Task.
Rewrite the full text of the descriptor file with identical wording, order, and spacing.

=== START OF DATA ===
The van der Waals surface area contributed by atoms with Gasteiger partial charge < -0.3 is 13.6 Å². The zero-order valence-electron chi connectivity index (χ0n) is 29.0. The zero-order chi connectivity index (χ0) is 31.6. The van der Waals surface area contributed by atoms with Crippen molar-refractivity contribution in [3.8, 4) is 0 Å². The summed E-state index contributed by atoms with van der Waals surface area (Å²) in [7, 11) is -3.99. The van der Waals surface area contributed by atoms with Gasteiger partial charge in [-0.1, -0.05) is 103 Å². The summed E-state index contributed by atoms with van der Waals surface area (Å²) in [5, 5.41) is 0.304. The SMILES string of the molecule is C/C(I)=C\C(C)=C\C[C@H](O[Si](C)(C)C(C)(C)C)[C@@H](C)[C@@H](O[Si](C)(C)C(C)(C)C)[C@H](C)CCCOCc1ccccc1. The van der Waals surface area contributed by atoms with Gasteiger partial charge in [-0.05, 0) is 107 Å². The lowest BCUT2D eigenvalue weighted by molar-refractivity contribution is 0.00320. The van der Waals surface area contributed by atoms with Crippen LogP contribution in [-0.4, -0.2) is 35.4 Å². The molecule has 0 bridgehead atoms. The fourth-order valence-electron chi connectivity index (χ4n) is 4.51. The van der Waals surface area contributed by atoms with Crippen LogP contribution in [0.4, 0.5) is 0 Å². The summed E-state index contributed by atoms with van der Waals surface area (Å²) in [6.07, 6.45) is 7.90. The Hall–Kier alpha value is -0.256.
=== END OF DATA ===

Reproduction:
The van der Waals surface area contributed by atoms with Gasteiger partial charge < -0.3 is 13.6 Å². The zero-order valence-electron chi connectivity index (χ0n) is 29.0. The zero-order chi connectivity index (χ0) is 31.6. The van der Waals surface area contributed by atoms with Crippen molar-refractivity contribution in [3.8, 4) is 0 Å². The summed E-state index contributed by atoms with van der Waals surface area (Å²) in [7, 11) is -3.99. The van der Waals surface area contributed by atoms with Gasteiger partial charge in [-0.1, -0.05) is 103 Å². The summed E-state index contributed by atoms with van der Waals surface area (Å²) in [5, 5.41) is 0.304. The SMILES string of the molecule is C/C(I)=C\C(C)=C\C[C@H](O[Si](C)(C)C(C)(C)C)[C@@H](C)[C@@H](O[Si](C)(C)C(C)(C)C)[C@H](C)CCCOCc1ccccc1. The van der Waals surface area contributed by atoms with Gasteiger partial charge in [-0.05, 0) is 107 Å². The lowest BCUT2D eigenvalue weighted by molar-refractivity contribution is 0.00320. The van der Waals surface area contributed by atoms with Crippen LogP contribution in [-0.4, -0.2) is 35.4 Å². The molecule has 0 bridgehead atoms. The fourth-order valence-electron chi connectivity index (χ4n) is 4.51. The van der Waals surface area contributed by atoms with Crippen LogP contribution in [0.4, 0.5) is 0 Å². The summed E-state index contributed by atoms with van der Waals surface area (Å²) in [6.07, 6.45) is 7.90. The Hall–Kier alpha value is -0.256.